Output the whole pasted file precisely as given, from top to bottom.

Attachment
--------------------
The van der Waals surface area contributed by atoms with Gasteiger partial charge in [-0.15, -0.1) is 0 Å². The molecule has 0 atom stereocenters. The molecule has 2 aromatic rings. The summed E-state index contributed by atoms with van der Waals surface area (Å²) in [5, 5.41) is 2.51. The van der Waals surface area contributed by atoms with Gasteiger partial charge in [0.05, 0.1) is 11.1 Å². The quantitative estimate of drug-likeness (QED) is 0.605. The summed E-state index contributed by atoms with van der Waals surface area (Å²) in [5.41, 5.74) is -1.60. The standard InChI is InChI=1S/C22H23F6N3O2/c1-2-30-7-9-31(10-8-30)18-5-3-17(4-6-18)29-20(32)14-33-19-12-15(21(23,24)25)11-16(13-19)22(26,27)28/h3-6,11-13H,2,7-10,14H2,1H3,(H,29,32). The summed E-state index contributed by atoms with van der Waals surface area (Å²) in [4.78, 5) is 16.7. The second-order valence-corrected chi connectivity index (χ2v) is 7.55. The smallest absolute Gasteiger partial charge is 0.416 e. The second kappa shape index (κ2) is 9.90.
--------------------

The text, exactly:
The van der Waals surface area contributed by atoms with Gasteiger partial charge in [-0.15, -0.1) is 0 Å². The molecule has 0 atom stereocenters. The molecule has 2 aromatic rings. The summed E-state index contributed by atoms with van der Waals surface area (Å²) in [5, 5.41) is 2.51. The van der Waals surface area contributed by atoms with Gasteiger partial charge in [0.05, 0.1) is 11.1 Å². The quantitative estimate of drug-likeness (QED) is 0.605. The summed E-state index contributed by atoms with van der Waals surface area (Å²) in [5.41, 5.74) is -1.60. The standard InChI is InChI=1S/C22H23F6N3O2/c1-2-30-7-9-31(10-8-30)18-5-3-17(4-6-18)29-20(32)14-33-19-12-15(21(23,24)25)11-16(13-19)22(26,27)28/h3-6,11-13H,2,7-10,14H2,1H3,(H,29,32). The summed E-state index contributed by atoms with van der Waals surface area (Å²) in [4.78, 5) is 16.7. The second-order valence-corrected chi connectivity index (χ2v) is 7.55. The smallest absolute Gasteiger partial charge is 0.416 e. The second kappa shape index (κ2) is 9.90.